In the Old Testament of the Bible, the eagle is the messenger of God and a link between Heaven and earth. It is said that the eagle sheds his feathers in the beginning of spring and with fresh plumage, assumes the appearance of youth. To this idea, allusion is made in Ps. 103:5 and Isa. 40:31. God's care over his people is likened to that of the eagle in training its young to fly (Ex. 19:4; Deut. 32:11, 12). It is easy to see how the eagle, which represents the most spiritual and penetrating power of human thought, might well be a symbol of the Lord's omniscience and His ever watchful care.
Because it soars upward, the eagle is a symbol of the resurrection or ascension of Christ. By extension, the eagle symbolizes baptized Christians who have symbolically died and risen with Christ. (Since, as the eagle plunges into the sea and emerges with renewed vigor, so baptismal immersion envelops the believer and lifts him out renewed and cleansed.) The eagle is also the symbol of John the Evangelist because of his lofty and "soaring" gospel. (It is much more theological in nature than the other three.) Because the eagle seems to easily ascend the skies, looking into the sun with unblinking focus, we could ascribe to it a symbol of the Christian's unblinking faith in Christ as the Way, the Truth, and the Light. In Revelation, John saw four animals in the midst of and about the throne, "The fourth beast was like a flying eagle." (Rev. 4:7) In this way was expressed the Divine intelligence and guard and providence.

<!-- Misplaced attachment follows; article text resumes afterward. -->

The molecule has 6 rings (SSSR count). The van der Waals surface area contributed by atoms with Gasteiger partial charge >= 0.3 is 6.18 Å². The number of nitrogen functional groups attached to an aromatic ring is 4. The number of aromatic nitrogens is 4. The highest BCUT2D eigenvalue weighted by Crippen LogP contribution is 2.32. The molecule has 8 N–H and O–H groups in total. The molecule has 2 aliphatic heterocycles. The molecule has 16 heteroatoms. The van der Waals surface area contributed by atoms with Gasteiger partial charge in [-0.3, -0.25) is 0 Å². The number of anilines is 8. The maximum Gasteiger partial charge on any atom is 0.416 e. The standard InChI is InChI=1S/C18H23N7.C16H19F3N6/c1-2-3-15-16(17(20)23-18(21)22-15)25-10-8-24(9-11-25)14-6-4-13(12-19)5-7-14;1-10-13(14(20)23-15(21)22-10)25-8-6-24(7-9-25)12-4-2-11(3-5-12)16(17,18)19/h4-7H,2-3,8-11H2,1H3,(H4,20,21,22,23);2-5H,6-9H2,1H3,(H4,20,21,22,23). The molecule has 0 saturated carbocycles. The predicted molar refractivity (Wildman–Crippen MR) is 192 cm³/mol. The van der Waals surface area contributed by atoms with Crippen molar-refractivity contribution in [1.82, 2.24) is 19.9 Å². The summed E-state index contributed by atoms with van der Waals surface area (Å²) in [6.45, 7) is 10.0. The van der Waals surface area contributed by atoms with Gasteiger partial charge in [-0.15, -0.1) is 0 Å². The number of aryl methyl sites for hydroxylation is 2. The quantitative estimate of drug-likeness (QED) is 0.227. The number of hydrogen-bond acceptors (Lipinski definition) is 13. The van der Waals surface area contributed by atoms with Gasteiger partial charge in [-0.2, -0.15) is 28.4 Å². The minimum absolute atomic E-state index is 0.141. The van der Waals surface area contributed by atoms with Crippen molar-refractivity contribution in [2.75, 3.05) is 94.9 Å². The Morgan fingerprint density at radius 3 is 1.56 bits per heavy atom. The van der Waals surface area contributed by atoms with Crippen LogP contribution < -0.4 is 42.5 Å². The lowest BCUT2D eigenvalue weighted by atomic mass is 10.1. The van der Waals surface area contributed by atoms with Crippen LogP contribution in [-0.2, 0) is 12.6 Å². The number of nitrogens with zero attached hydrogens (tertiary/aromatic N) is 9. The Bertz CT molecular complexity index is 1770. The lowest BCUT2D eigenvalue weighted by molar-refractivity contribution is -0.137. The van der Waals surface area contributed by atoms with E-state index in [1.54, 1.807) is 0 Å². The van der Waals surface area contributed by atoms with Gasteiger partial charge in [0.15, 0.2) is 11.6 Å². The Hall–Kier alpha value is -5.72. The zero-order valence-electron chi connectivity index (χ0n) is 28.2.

"So He drove out the man, and He placed cherubim at the east of the Garden of Eden, and a flaming SWORD [chereb, destroying weapon] which turned every way to guard the way to the tree of life." (Genesis 3:24) The flaming sword was nothing else than the special symbol of God's immediate presence with the Holy Spirit. While it essentially involved the principle of divine righteousness which could no longer permit a sinful human race to partake of the tree of life in the old way, it also clearly pointed forward to the coming redemption and the provision through Christ which was to open the way of life eternal even to sinful men through the blood of Jesus and the renewing grace of the Holy Spirit. We read in Revelation, "And he had in his right hand seven stars: and out of his mouth went a sharp two-edged sword: and his countenance was as the sun shineth in his strength." (Rev.1:16) Is the flaming sword that guards the Garden of Eden the same as the sword that issues from the mouth of Jesus? Is the word of God "sharper than a two edged sword," or is the flaming sword a symbol for the word of God guarding yet pointing the way to the tree of life? It is of Masonic interest that formerly and indeed up to a comparatively recent period, the Tiler's sword was wavy in shape and so made an allusion to the "flaming sword which was placed at the east of the Garden of Eden which turned every way to keep the way of the tree of life." Further, St. Michael is the first among the archangels and prince of the heavenly host. He is often shown as a handsome warrior angel carrying a flaming sword representing the power of God.